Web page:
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Knoxville News-Sentinel (Tennessee)
Nashville is one of 10 cities under consideration for four open Major League Soccer expansion team slots, pitting Music City against some of its Southern peers for a team in the nation's top soccer league.
MLS Commissioner Don Garber announced the slate of finalists in play for an MLS team during a conference call with media Thursday to discuss the upcoming expansion process and timeline.
The professional soccer league's 25th and 26th teams, to begin play by 2020, will be announced sometime next year and would pay a record-high expansion fee of $150 million. The 27th and 28th expansion teams, along with the cost of their expansion fees, are to be named at a later date.
Joining Nashville in the hunt for a team are San Antonio, San Diego, Detroit, St. Louis, Cincinnati, Ohio; Raleigh/Durham and Charlotte, N.C.; Sacramento, Calif. and Tampa/St. Petersburg, Fla. Each has ownership groups that have expressed interest in MLS.
Nashville is competing against three other cities in the southeast and two others, Cincinnati and St. Louis, that are just 300 miles away from Middle Tennessee.
MLS, founded in 1993, is embarking on a rapid period of expansion, with new teams in Atlanta and Minneapolis to begin next year followed by Los Angeles in 2018 and later Miami, whose owners include former soccer star David Beckham. Nashville is competing for the next round of expansion that would occur after those cities begin play.
When factoring in training facilities, stadium costs and other requirements, Garber said the total cost for an MLS expansion team will likely require an investment "well north of $300 million" for the ownership group.
Discussing MLS' interest in Nashville, Garber pointed to large crowds at recent international soccer matches at Nashville's Nissan Stadium, mostly recently between Mexico and New Zealand in October. He also said Nashville fits into a plan for a "geographic rollout in the southeast," a place where MLS has a smaller presence than other parts of the county.
Garber said MLS is encouraged by the start of Nashville Soccer Club, a recently awarded United Soccer League team eyeing 2018 to begin play. He noted the league's ties to the team's chief executive officer Court Jeske, who previously worked as vice president of international business for Soccer United Marketing, the commercial arm of Major League Soccer.
Garber also referenced the Nashville MLS Steering Committee, a group of Nashville business and political heavyweights that formed this year to compete for an MLS team and is expected to be the primary applicant for the MLS team.
"We're encouraged by the community support, at least so far, behind (Nashville SC) and the political and business leaders who have come out and expressed interest in Nashville being a possible MLS expansion team," Garber said.
Nashville's potential MSL investors, who first met with the league only months ago, is earlier in the expansion process than the other nine cities.
In August, businessman Bill Hagerty, former state commissioner of Economic and Community Development commissioner under Gov. Bill Haslam, led the creation of the Nashville MLS Steering Committee. The group includes backing from top executives of HCA, Bridgestone Americas, Nissan North America and Ryman Hospitality Properties, the Tennessee Titans and the Nashville Predators in the MLS push.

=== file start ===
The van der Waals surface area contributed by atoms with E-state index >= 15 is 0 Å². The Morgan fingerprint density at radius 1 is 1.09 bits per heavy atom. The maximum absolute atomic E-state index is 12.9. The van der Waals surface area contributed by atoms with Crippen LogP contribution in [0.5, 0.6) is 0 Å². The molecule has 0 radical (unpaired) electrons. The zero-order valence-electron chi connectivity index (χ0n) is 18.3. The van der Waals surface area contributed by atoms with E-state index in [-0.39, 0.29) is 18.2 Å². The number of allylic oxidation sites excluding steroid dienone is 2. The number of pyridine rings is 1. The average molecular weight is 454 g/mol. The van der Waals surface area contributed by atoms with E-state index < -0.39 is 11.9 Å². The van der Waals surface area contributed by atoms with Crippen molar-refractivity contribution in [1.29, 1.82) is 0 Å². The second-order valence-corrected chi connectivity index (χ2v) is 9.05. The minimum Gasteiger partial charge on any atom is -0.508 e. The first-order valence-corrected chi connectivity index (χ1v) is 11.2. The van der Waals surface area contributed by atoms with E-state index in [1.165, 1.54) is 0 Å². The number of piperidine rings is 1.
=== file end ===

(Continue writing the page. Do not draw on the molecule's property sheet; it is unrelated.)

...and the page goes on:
"The movement to bring Major League Soccer to Nashville has come a long way in a very short time thanks to the hard work of our city's business and civic leadership," Will Alexander, a co-organizer of the MLS Steering Committee said in a statement. "There is real energy, unity and momentum behind Nashville's bid.
"Nashville is one of America's most dynamic cities and the perfect choice for MLS. The committee will continue working to make Nashville's case every day."
The Nashville steering committee's effort is also endorsed by Nashville SC, the newly awarded USL club that first must finalize stadium plans before starting play. USL is considered the third-tier league in North America's professional soccer pyramid, two leagues below MLS, the highest level.
Nashville SC is led by an ownership group that includes David Dill, president of Nashville-based LifePoint.
Multiple existing MLS teams are affiliated with USL clubs and others evolved into MLS after starting at the USL level. Nashville SC officials have said USL offers Nashville as chance to prove itself as a professional soccer city to attract consideration from MLS.
"What I know about this process is we have to show that we can be a soccer city to be considered," Nashville SC's Jeske told The Tennessean this fall. "And therefore we need to do what we can at Nashville SC to support that cause.
Garber said MLS considers the commitment of the ownership group; a market's fan support, size, geography corporate support, and television market; and a city's stadium plan.
He said expansion applications will have to address each of these areas as well as ownership structure, financial projections, and other considerations.
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